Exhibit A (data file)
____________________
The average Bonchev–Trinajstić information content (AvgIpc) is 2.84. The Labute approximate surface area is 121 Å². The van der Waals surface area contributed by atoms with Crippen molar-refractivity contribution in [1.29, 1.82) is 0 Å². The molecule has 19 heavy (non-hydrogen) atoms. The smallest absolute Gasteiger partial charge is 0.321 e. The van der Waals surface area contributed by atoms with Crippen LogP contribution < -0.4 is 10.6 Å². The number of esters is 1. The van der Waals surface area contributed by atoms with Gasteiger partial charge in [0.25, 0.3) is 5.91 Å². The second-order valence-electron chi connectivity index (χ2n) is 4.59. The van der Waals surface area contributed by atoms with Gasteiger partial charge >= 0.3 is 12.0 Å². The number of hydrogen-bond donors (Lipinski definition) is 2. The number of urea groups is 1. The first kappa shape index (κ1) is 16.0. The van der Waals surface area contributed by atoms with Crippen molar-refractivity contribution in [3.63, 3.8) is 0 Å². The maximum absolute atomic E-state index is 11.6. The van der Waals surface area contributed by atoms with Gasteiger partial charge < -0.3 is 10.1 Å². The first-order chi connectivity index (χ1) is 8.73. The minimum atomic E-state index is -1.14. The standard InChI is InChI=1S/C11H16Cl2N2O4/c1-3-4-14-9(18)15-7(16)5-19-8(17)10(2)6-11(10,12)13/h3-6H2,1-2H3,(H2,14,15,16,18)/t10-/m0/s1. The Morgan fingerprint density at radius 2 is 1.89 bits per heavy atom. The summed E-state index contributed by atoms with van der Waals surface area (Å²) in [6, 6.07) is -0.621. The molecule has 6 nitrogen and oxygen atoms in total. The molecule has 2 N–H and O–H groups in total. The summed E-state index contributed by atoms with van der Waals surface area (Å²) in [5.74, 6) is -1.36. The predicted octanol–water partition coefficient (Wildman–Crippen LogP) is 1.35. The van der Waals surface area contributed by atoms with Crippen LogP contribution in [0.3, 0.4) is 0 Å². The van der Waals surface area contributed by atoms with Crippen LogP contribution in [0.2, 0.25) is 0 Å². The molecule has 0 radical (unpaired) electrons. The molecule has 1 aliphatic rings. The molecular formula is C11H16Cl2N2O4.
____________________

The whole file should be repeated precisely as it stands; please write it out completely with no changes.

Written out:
The average Bonchev–Trinajstić information content (AvgIpc) is 2.84. The Labute approximate surface area is 121 Å². The van der Waals surface area contributed by atoms with Crippen molar-refractivity contribution in [1.29, 1.82) is 0 Å². The molecule has 19 heavy (non-hydrogen) atoms. The smallest absolute Gasteiger partial charge is 0.321 e. The van der Waals surface area contributed by atoms with Crippen LogP contribution < -0.4 is 10.6 Å². The number of esters is 1. The van der Waals surface area contributed by atoms with Gasteiger partial charge in [0.25, 0.3) is 5.91 Å². The second-order valence-electron chi connectivity index (χ2n) is 4.59. The van der Waals surface area contributed by atoms with Gasteiger partial charge >= 0.3 is 12.0 Å². The number of hydrogen-bond donors (Lipinski definition) is 2. The number of urea groups is 1. The first kappa shape index (κ1) is 16.0. The van der Waals surface area contributed by atoms with Crippen molar-refractivity contribution in [3.63, 3.8) is 0 Å². The maximum absolute atomic E-state index is 11.6. The van der Waals surface area contributed by atoms with Gasteiger partial charge < -0.3 is 10.1 Å². The first-order chi connectivity index (χ1) is 8.73. The minimum atomic E-state index is -1.14. The standard InChI is InChI=1S/C11H16Cl2N2O4/c1-3-4-14-9(18)15-7(16)5-19-8(17)10(2)6-11(10,12)13/h3-6H2,1-2H3,(H2,14,15,16,18)/t10-/m0/s1. The Morgan fingerprint density at radius 2 is 1.89 bits per heavy atom. The summed E-state index contributed by atoms with van der Waals surface area (Å²) in [6, 6.07) is -0.621. The molecule has 6 nitrogen and oxygen atoms in total. The molecule has 2 N–H and O–H groups in total. The summed E-state index contributed by atoms with van der Waals surface area (Å²) in [5.74, 6) is -1.36. The predicted octanol–water partition coefficient (Wildman–Crippen LogP) is 1.35. The van der Waals surface area contributed by atoms with Crippen LogP contribution in [0.3, 0.4) is 0 Å². The van der Waals surface area contributed by atoms with Crippen LogP contribution in [0.2, 0.25) is 0 Å². The molecule has 0 radical (unpaired) electrons. The molecule has 1 aliphatic rings. The molecular formula is C11H16Cl2N2O4.